A friend of ours had access to a number of wooden pallets that some local factories wanted to dispose of so he gave us two of the skids, from which we constructed a platform that kept our "garden" well above the reach of canine claws, but at just the right height for easy weeding. One of the discards made an "instant tabletop", and a few minutes' work with a crowbar and hammer gave us enough usable lumber from the other to build supporting legs and braces. (Incidentally, homesteaders might take note of the fact that throwaway pallets are a good source of free wood for rough construction. They can be used either disassembled or as whole "prefab" sections in any number of projects.)
The final step in establishing our vegetable patch, of course, was the actual planting . . . but before jumping in "seeds first", we referred to three books which were especially helpful:  Raise Vegetables Without a Garden by Doc and Katy Abraham (Countryside Books, 1974);  All About Vegetables edited by Walter Doty (regionally oriented editions, published by Chevron Chemical Company, 1973); and  The Mother Earth News ® Almanac (THE MOTHER EARTH NEWS ® , Inc., 1973).
This information -- particularly the guides to natural pest control and companion planting in MOTHER'S Almanac— helped us choose the kinds of vegetables and fruits we felt would be most productive and best suited to our own needs and tastes.
We put two large-variety tomato plants (such as "Heinz" and "Country Fair") in each bushel basket, and found that a half-bushel container could accommodate either a pair of small tomato vines (such as Burpee's "Early Girl") or four good size pepper plants. Our remaining baskets were seeded with radishes, onions, carrots, peas, miniature corn, strawberries, and cucumbers. We planted relatively early in the season, kept the containers out in the sun on warm days, and simply carried them back into the house whenever a chill threatened. (My poor ole Dad lost two successive sets of tomatoes to late frosts in his regular garden . . . but our portable vegetables stayed cozy and warm— and healthy -- the whole time.)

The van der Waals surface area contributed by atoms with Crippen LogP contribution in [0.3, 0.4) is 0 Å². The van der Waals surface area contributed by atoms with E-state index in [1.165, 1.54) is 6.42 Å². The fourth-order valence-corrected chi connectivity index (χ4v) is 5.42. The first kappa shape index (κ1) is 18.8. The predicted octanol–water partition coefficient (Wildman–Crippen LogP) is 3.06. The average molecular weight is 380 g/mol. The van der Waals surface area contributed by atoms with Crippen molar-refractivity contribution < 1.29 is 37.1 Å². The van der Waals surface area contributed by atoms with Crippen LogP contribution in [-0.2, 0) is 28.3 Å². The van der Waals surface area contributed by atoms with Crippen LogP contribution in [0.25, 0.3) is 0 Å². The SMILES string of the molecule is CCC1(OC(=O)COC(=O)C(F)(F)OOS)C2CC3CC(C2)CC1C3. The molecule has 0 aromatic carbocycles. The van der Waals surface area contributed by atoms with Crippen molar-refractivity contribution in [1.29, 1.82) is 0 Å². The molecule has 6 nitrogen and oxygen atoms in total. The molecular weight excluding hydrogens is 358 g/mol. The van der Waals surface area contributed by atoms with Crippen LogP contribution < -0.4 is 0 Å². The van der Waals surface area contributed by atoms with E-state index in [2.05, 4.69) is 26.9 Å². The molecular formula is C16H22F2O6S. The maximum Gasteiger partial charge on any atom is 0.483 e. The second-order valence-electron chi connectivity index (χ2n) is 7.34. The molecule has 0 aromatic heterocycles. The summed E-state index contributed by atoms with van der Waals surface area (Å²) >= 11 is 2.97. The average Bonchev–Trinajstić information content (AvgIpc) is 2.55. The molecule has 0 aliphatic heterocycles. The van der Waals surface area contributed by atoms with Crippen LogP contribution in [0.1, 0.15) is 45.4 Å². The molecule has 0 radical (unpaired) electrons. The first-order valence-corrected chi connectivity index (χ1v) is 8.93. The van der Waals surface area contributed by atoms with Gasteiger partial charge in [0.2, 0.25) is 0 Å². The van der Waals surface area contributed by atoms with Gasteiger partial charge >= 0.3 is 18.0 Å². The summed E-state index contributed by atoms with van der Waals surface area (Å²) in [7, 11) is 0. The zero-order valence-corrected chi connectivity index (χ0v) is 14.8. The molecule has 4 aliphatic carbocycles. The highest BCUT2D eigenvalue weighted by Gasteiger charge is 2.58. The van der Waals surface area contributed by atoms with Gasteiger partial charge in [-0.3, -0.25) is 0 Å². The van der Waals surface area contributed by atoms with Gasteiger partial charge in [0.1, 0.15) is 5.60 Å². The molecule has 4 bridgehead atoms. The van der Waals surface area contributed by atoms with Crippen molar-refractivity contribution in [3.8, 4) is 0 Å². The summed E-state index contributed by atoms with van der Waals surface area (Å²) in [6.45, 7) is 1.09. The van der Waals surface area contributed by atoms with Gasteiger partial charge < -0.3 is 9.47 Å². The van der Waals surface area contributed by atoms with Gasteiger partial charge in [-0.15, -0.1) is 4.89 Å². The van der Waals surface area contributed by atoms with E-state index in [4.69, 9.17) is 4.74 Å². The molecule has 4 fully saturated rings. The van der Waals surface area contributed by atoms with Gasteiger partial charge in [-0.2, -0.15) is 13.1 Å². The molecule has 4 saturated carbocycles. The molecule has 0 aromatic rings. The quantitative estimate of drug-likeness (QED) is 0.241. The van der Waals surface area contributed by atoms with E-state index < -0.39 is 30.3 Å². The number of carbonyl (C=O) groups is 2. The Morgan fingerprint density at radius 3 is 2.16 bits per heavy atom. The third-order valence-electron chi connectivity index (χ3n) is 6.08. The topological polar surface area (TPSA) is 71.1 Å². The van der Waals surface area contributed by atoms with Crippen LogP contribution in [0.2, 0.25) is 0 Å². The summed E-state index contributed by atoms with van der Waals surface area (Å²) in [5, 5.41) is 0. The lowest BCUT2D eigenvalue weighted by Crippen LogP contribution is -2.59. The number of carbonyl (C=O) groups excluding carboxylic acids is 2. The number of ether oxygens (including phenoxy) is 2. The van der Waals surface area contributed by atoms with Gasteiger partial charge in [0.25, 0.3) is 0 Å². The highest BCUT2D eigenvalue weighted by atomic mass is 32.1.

Obviously, there's much less moisture-retaining soil in a "container garden" than in a conventional plot, so we did have to give our "babies" frequent waterings. (One possible solution might be to fold the tops of the trash bag liners over the soil, punch holes in the sacks, and then let the plants grow through. We haven't tried it yet, but suspect the plastic would act as a good water-holding, weed-stifling mulch.) We also had to add extra dirt occasionally as the original material settled but aside from those two minor measures and a little careful bug-watching and squashing, and cultivating (none of which ever required bending our backs) our food practically grew by itself!
All that summer and fall, we enjoyed a vast and abundant variety of fresh produce straight from one table (the plants') to another (ours). And we never so much as picked up stake the whole year!
So . . . you say supermarket prices are killing your budget, but (moan, groan) you don't have space to grow your own vegetables? Buy a bunch of baskets!